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IN THE HOUSE OF BERTRAND

"But why? Why do you fear? Surely these soldiers are sufficient to afford protection."

The half veiled scorn of her manner cut me to the quick, but I determined not to be drawn aside from my purpose. My face still a-flush at her suggestion of cowardice, I replied earnestly:

"Mademoiselle la Princesse—"

"Ah, you know me?"

I nodded.

"And yet are willing to relinquish the honour of my escort?"

"It is duty, Mademoiselle la Princesse; stern and imperative duty."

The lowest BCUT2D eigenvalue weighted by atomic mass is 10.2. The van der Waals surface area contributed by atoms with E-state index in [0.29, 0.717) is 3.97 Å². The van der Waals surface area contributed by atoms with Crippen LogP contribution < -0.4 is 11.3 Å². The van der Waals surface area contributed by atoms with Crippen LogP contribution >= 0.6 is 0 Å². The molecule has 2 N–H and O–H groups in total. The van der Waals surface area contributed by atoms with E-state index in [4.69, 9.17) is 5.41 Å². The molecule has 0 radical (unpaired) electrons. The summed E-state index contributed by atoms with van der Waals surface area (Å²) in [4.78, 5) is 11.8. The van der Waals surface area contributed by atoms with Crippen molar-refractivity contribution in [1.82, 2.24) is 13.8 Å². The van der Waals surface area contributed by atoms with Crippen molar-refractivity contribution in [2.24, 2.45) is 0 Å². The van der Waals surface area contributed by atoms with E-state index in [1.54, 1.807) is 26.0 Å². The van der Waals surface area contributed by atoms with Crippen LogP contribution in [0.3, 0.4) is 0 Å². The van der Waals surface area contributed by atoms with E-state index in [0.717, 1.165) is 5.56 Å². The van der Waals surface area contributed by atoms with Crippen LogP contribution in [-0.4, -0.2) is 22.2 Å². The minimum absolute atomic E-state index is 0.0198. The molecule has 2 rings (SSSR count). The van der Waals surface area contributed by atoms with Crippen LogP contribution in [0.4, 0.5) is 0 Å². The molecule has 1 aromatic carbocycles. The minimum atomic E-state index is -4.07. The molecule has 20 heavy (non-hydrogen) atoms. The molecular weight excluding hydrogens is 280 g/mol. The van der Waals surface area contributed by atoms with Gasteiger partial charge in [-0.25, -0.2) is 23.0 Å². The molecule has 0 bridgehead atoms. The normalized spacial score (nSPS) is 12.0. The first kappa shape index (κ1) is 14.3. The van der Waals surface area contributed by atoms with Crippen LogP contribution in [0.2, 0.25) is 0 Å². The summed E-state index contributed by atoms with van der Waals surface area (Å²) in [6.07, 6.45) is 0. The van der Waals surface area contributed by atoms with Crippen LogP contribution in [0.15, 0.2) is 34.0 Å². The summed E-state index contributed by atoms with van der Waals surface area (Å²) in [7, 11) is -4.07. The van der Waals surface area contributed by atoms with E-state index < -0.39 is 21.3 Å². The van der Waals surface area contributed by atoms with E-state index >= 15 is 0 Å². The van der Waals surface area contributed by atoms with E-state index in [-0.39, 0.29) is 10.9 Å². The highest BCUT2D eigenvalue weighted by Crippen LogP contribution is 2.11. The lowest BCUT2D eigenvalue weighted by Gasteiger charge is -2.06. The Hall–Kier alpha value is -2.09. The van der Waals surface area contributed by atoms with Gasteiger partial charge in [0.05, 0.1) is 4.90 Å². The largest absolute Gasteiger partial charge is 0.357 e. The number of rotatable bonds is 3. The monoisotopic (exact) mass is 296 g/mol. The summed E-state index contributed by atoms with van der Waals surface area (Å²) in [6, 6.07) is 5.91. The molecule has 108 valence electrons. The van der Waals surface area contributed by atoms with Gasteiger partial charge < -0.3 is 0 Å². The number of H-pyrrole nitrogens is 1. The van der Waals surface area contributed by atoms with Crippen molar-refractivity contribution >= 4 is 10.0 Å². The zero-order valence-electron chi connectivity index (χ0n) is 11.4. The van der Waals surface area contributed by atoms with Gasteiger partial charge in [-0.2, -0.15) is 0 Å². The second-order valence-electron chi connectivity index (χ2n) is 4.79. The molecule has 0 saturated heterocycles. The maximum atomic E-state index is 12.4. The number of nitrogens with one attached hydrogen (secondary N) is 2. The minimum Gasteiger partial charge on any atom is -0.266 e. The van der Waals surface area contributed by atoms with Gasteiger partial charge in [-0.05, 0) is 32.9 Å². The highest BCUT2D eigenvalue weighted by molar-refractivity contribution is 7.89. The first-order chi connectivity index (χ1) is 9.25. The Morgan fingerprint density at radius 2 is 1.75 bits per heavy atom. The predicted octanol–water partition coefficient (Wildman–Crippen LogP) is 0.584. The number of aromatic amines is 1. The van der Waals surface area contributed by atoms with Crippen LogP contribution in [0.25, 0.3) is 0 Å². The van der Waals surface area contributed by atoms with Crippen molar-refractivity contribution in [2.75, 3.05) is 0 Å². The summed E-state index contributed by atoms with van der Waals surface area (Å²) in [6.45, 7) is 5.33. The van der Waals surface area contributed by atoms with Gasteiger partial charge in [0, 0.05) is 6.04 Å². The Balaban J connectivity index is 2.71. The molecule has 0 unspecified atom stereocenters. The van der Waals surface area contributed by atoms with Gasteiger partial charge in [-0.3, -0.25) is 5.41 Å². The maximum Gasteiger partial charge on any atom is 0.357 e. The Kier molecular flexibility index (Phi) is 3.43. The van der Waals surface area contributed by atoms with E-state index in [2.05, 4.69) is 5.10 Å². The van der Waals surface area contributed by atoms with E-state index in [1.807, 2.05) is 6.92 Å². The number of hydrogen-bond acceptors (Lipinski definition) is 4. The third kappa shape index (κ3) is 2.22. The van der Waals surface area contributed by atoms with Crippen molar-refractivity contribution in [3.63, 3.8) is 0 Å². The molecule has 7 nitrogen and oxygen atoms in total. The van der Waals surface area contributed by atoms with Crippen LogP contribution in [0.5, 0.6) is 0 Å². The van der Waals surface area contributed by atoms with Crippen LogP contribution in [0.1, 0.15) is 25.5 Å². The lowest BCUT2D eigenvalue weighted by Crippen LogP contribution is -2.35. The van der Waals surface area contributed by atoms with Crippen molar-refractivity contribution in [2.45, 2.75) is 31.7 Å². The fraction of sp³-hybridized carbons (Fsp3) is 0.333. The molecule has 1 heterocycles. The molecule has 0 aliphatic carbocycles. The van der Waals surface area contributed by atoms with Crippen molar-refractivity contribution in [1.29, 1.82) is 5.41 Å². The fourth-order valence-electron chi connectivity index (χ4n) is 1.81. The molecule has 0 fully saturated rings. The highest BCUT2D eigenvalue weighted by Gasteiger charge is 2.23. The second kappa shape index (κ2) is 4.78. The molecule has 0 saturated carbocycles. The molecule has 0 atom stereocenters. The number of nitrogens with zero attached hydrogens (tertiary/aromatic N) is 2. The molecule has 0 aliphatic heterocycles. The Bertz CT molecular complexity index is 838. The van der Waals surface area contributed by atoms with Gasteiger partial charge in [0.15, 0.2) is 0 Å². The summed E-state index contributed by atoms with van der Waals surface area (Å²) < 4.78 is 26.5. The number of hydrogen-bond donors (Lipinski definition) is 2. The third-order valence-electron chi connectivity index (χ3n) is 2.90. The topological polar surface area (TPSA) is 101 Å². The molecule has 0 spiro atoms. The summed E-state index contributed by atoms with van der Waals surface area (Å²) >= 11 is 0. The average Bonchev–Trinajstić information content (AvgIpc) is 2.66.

"Sh!" Placing her finger to her lips, "address me simply as Madame."

"Madame, you wrong me; I would not desert you while in danger; now I may give you into safer hands with honour. A most urgent matter demands my presence there," pointing inside, "it may cost my life. Had I better not acquaint M. de Verrue with your character? He will then be more circumspect?" She thought a space.

"No, you may tell him I am a woman—tell him of the stupid folly which led me here to-night and brought a brave gentleman into danger—but not my name."

She would have thanked me further, but I was all impatience to be inside, seeing which she graciously bade me go. I bethought me then of the packet yet in my bosom, and knowing all those within were to be searched I took a hasty resolution, born of my confidence in the